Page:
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NBS begins National poverty survey exercise

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TEN years after it conducted the last one, National Bureau of Statistics (NBS) will this week commence the Nigerian Living Standard Survey (NLSS).

The last NLSS report was released in 2010 and it revealed that 84 million Nigerians were living in poverty.

It is a year-long process that will lead to publication of a credible data on the number of Nigerians living in moderate or extreme poverty.

Statistician General of the Federation, Mr Yemi Kale said at the sensitisation workshop for stakeholders, which held in Keffi, Nassarawa State at the weekend that in the 12 months, data would be collected on the living condition of over 20,000 households.

The exercise he disclosed, would cost an estimated $3.5 million to be jointly funded by the Federal Government and World Bank.

“Starting from next week, trained field officers will be deployed to selected households in Enumerated Areas across the country. As to this effect, he said that NBS has adjusted daily calorie threshold used in computing the poverty rate.

“If we ever needed to generate reliable and good quality information, that time is now.

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“We have also adjusted the daily calorie threshold used in computing the poverty rate.

“In previous rounds, we had used 3,000 calories per day as the minimum food intake for an individual, however in this round, 2,500 calories will be adopted as the minimum daily calorie intake.

“This is so because evidence shows that 3,000 calories is high, certainly one of the highest in the world, and given the changes in our diet and food consumption pattern, 2,500 calories is more in line with present realities, not just in our African environment but world over.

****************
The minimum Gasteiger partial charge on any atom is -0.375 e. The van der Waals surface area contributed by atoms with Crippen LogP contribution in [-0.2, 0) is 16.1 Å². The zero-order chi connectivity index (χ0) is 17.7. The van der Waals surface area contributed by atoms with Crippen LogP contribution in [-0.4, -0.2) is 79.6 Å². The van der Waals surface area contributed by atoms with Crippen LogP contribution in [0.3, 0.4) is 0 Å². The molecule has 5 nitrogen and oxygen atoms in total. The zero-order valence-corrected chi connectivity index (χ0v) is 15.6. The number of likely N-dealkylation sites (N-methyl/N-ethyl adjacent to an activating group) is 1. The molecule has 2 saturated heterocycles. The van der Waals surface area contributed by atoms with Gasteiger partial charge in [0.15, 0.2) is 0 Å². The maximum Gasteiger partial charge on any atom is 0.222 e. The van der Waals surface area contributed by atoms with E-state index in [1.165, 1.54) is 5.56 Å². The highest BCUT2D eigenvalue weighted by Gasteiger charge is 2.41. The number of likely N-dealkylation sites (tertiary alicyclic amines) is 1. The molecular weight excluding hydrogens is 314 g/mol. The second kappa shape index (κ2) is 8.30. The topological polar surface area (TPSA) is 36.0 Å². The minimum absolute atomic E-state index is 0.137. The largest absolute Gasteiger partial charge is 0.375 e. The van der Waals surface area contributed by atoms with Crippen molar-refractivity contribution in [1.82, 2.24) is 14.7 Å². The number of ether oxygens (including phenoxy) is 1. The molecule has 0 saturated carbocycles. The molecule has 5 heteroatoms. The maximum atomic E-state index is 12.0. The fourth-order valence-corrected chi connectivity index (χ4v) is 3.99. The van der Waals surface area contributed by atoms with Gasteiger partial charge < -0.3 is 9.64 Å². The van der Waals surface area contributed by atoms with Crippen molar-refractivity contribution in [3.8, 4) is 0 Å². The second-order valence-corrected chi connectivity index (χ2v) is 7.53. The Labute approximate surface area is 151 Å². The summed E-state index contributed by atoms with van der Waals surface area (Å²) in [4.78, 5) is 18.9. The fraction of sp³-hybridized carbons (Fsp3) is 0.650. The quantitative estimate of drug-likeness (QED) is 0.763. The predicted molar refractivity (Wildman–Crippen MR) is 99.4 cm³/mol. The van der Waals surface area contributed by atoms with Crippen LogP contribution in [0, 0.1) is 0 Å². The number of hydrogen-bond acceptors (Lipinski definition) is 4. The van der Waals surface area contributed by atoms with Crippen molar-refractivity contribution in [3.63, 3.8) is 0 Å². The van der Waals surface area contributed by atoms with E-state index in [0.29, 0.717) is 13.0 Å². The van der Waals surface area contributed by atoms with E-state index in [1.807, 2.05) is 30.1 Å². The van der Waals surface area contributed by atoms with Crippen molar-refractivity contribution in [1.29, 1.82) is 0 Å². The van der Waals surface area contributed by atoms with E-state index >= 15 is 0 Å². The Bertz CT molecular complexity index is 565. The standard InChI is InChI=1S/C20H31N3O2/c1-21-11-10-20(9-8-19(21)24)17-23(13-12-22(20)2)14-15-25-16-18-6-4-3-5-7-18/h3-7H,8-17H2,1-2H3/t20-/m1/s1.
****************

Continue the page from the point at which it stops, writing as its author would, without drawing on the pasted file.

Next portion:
“The purpose of all these quality assurance measures and methodological improvements is to ensure that we collect the best possible information from the field, and in turn generate good living standard estimates for the country. If we ever needed to generate reliable and good quality information, that time is now” he noted.

Kale explained that the survey is necessary because of the challenges Nigerian is facing now.

Such challenges he listed include, security, socio-economic, unemployment and environmental.

“There is a lot going on right now in the country, with all the visible socio-economic challenges being experienced- from the security challenges, to unemployment and environmental challenges- government and partners at various levels require this kind of information to help them understand what is going on, particularly how these challenges are affecting households and communities in the country.

“It will further assist them in designing policies and programmes and assist them in monitoring and evaluating existing programmes for the maximum benefit of the citizens.

“Also, gone are the days when agencies of government publish poor figures and get away without questions being asked” he said.

In his remarks, NBS deputy director in charge of the survey,  Adebayo Tunde Adebisi, said that the survey will cost $3.5 million and about 320  surveyors,  including the trainers, monitors and World Bank workers,  would be deployed to various communities across the country.

“We have what is called the monitors, trainers, World Bank. Overall,  we have a total of 320 staff”, he disclosed.


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